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West of Center: Art and the Counterculture Experiment in America, 1965-1977

Overall I thought this collection of essays was pretty good and I’d recommend it to anyone curious about: making art outside the largest urban centers, or the lesser known points in West Coast art history, or San Francisco history, or DIY building and craft, or U.S. 1960’s counterculture history.
Looking at art thought of as part of the counterculture seems worthwhile partly because:
When contemporary critics confront dialogic projects, they often simply apply a formal methodology that cannot value, or even recognize, the communicative interactions that these artists find so important. The results are not surprising: dialogical works are criticized for being unaesthetic or are attacked for needlessly suppressing visual gratification. (Grant Kester quoted in the introduction)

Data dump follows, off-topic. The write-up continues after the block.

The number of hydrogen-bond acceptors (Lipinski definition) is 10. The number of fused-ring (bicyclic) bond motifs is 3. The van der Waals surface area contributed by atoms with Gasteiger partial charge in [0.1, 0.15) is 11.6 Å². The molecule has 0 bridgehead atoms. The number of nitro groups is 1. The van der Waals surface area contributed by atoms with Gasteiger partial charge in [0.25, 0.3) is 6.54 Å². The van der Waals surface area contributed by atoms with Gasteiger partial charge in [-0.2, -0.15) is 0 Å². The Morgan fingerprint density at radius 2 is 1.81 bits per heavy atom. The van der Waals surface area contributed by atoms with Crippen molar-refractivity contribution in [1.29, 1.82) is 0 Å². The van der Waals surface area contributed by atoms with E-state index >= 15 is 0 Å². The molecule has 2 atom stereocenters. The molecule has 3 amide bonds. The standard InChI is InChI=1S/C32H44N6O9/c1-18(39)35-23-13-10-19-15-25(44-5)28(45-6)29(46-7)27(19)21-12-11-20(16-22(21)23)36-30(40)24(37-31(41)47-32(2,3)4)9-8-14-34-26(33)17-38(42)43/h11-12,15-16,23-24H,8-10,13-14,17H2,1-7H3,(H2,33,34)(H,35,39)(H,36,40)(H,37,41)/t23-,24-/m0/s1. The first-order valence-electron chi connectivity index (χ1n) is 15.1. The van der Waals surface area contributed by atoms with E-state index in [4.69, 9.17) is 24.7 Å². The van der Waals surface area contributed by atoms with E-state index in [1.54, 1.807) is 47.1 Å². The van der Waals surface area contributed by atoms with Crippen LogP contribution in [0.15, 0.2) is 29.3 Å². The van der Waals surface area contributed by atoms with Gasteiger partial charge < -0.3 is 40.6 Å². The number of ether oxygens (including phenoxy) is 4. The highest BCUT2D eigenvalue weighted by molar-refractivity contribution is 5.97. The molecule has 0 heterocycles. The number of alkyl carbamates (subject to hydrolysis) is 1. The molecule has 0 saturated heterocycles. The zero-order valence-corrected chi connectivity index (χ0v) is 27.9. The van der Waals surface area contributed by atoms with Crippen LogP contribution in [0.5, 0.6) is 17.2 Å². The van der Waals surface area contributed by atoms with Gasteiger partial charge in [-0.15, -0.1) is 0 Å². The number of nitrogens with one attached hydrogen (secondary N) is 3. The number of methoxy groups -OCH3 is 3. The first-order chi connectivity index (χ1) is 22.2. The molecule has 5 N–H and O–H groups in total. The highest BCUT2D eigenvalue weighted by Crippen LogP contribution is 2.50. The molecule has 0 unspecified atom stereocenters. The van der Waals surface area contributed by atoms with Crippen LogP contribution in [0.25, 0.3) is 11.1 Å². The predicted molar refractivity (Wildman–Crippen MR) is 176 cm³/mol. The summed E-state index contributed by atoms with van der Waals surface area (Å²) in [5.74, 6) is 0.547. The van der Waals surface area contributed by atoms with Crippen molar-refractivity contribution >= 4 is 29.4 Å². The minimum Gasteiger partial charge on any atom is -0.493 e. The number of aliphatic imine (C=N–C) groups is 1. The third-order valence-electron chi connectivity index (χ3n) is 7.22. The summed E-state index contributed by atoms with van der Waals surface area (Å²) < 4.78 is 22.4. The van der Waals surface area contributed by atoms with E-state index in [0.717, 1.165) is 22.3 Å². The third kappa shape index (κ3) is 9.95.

The book/exhibition, a response to this critique of critics, takes in a lot of projects not usually examined like art: community gardens, design workshops, and concert posters.
Like a lot of multi-author collections, the quality did kind of dip a bit in some parts, for me it was the essays on LSD and Trungpa Rinpoche that were tangentially art-related, but I really got into the essays about the ethics and history of building or design education projects like the Libre and Drop City communes (which were some dome/zome attempts in southern Colorado) and the Harrisons’ Techniques of Survival art projects (early “ecological art”).
West of Center was edited by Elissa Auther and Adam Lerner with a foreword by Lucy R. Lippard ( 2012)

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